App-ads.txt. : What It Means for the Apps Ecosystem?

It all began with ads.txt.

Ads.txt, or Authorized Digital Sellers, is an initiative by the IAB Technology Laboratory (Interactive Advertising Bureau) designed to increase transparency and prevent online ad fraud in programmatic advertising. Ads.txt is a text file that publishers can add to their website, specifying which companies or ad networks are authorised to sell their inventory. The ads.txt protocol was first launched in 2017; by the end of the year, 44% of publishers were using ads.txt.

Now, the protocol has been extended to the app ecosystem with the launch of app-ads.txt.

App-ads.txt in action

The app-ads.txt file can be used by app publishers to show which ad networks and sources have been authorized to sell their inventory. App publisher can do this by adding the apps-ads.txt file to their website, and linking their app store listing to their website. DSPs can check the apps-ads.txt listings on app publishers’ sites, and only support bids from authorized sources specified in the apps-ads.txt file.

What app-ads.txt means for publishers and advertisers?

Publishers who include the app-ads.txt file on their websites are helping to create a safer environment for both the advertisers and publishers in the programmatic advertising industry.

Advertisers and brands can easily identify legitimate inventory, and avoid purchasing unauthorized ad space.

As it is expected that many DSPs will choose to only buy from publishers with app-ads.txt, publishers that have adopted it will have an opportunity to generate more revenue from brand campaigns. Publishers that won’t adopt the app-ad.txt will miss the chance to earn revenue from those brands campaigns and will be removed from the DSPs pool of targeted media.

The overarching mission of the app-ads.txt protocol is preventing ad fraud on programmatic exchanges – and both publishers and advertisers will benefit.

Implementing app-ads.txt: Step by Step

In a few steps, app developers can implement the app-ads.txt protocol, ensuring their inventory is covered:

1. Link your app store listing to your website

Include the URL of your developer website in your app store listing. Advertising networks will use the address to verify the app-ads.txt file.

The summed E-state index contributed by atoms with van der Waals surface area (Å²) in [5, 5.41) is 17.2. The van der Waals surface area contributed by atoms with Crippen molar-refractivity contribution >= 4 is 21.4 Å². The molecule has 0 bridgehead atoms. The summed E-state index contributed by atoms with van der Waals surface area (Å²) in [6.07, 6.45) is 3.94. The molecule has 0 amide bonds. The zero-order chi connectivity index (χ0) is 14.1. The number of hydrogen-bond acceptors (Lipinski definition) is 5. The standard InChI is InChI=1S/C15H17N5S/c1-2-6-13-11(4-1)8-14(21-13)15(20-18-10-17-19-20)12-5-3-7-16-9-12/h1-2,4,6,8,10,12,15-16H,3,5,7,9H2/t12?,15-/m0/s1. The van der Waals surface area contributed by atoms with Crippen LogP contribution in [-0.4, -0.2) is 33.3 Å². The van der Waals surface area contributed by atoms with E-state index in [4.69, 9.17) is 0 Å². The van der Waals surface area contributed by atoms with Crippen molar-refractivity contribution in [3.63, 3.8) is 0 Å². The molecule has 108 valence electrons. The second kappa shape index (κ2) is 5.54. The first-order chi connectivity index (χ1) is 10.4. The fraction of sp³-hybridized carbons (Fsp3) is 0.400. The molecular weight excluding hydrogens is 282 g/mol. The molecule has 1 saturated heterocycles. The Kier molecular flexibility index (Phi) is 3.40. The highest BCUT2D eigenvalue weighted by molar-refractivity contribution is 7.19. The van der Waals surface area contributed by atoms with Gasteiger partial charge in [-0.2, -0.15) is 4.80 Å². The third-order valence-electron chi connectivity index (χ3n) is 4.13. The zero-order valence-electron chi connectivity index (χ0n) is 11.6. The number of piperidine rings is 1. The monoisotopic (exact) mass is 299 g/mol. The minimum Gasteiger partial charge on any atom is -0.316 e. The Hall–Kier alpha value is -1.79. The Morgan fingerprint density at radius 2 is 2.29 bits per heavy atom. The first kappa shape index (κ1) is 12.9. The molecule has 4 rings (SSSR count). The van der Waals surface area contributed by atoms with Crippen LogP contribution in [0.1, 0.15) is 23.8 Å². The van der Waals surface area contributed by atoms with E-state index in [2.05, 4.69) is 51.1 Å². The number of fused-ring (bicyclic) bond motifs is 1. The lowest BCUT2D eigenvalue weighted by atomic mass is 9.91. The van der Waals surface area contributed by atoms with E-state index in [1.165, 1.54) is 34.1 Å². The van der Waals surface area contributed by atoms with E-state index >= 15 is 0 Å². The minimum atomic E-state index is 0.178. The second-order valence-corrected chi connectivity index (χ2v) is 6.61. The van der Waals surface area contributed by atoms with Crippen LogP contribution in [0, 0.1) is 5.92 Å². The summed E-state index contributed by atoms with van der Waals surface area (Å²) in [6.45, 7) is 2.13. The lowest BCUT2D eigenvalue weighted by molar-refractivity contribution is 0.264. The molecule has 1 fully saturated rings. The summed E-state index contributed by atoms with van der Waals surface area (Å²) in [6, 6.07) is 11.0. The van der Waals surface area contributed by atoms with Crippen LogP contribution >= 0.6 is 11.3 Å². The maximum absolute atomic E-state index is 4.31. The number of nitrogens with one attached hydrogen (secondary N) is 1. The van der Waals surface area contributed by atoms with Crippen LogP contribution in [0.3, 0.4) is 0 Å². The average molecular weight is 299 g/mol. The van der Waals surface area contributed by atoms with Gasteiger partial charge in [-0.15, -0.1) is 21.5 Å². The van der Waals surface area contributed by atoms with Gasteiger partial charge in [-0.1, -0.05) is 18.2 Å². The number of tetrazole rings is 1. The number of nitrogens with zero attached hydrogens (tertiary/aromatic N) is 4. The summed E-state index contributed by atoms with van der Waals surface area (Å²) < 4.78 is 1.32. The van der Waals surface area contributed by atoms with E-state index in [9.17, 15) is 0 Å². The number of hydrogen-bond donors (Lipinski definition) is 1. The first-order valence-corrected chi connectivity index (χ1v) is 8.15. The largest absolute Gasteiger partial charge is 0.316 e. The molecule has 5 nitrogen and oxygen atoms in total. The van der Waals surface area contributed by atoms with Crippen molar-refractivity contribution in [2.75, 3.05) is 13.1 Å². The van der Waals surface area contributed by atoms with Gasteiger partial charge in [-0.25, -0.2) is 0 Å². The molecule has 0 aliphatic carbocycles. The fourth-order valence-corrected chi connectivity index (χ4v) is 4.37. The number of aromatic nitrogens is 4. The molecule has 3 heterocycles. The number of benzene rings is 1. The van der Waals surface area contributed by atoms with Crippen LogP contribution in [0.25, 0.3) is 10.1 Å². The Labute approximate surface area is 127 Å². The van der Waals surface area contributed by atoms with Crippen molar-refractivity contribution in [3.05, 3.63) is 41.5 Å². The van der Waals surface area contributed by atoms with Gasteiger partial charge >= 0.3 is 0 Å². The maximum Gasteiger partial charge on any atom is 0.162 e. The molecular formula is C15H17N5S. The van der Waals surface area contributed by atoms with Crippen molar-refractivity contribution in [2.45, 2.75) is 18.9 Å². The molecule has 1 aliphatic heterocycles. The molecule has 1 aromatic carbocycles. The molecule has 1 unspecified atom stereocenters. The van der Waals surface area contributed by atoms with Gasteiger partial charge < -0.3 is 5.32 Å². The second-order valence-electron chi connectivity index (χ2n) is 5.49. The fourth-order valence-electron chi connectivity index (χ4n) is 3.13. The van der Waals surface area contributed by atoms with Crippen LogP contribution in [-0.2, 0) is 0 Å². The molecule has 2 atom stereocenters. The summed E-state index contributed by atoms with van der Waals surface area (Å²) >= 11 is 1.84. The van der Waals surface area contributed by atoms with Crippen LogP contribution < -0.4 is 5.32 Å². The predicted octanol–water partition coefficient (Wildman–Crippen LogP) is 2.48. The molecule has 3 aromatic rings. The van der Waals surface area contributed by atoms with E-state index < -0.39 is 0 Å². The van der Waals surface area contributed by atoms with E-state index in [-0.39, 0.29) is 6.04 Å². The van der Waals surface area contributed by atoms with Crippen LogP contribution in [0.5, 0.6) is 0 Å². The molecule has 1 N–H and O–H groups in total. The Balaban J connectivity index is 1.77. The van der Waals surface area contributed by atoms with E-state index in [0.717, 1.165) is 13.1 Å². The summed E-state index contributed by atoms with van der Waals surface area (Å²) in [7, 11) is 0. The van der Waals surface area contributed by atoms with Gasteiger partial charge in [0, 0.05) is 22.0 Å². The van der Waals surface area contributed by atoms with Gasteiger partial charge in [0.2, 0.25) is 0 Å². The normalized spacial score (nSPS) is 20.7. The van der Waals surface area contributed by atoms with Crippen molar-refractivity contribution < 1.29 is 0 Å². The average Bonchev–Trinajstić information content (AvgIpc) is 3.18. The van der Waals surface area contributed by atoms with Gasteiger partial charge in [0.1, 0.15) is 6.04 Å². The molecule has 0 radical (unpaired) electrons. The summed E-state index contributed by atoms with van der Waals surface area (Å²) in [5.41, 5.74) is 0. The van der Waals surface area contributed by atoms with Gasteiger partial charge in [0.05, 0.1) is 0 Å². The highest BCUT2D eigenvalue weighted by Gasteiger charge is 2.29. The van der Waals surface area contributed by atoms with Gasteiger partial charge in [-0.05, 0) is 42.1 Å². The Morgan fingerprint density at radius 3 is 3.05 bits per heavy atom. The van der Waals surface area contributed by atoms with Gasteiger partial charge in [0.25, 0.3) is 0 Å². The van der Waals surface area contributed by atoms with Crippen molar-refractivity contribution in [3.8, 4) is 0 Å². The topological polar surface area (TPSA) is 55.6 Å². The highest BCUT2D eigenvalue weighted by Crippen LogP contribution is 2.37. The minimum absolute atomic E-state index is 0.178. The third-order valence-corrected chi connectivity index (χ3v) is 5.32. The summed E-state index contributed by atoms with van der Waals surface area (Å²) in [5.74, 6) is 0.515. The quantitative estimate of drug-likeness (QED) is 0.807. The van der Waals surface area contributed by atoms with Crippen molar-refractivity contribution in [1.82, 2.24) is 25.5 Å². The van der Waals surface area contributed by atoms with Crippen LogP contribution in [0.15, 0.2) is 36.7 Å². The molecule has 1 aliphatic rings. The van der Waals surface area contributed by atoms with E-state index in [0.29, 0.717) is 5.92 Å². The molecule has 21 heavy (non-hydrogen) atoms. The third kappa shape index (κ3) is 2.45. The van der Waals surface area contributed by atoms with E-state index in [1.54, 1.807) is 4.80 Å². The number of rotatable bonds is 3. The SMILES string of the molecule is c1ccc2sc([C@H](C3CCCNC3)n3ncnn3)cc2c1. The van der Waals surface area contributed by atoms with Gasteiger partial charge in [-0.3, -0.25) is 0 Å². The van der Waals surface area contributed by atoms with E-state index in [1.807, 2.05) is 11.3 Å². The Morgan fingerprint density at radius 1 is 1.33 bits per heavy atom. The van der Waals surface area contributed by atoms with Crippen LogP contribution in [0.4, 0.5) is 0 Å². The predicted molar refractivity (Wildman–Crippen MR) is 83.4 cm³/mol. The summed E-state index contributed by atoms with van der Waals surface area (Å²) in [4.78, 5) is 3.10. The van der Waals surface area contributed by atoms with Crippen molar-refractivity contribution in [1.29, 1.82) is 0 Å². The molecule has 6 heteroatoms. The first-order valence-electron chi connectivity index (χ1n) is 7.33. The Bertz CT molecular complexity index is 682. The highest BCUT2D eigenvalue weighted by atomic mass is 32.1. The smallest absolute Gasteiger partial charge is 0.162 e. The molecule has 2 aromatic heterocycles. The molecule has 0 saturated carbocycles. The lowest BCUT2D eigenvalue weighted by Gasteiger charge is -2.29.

2. Contact all relevant ad sources

Request the app-ads.txt line from your advertising networks. According to the IAB, the structure follows this outline:

  • Ad source domain: for StartApp this value is startapp.com
  • Publisher’s account ID: this is StartApp unique ID for each publisher. It can be found on the right upper menu of the portal.
  • Type of account/relationship: app-ads.txt file should only include providers who work directly with publisher, or third-party resellers who have a relationship with the publisher direct partner.  If the partner is direct, it needs to be listed as DIRECT. For third party resellers it should be listed as RESELLER.
  • Certification authority ID. This is the ad source TAG ID. for StartApp leave this empty.

Here’s an example for StartApp: startapp.com, 1100000000, DIRECT

3. Publish and upload your app-ads.txt file

Create an app-ads.txt file using any text editor you chose (for example, Notepad) and include all the lines you received from your ad providers. Upload it to your domain website.

What now?

Part of the success of the ads.txt initiative is due to the fact that it was relatively quickly adopted by a critical mass of publishers. Following the indisputable positive effect of ads.txt on the online ad industry, it is now time to bring the same protection to the mobile app ad space. Implementing app-ads.txt is voluntary. However, it is highly recommended that all publishers and DSPs take on the app-ads.txt protocol as best practice. More information about the initiative is available on the IAB Tech Lab website.

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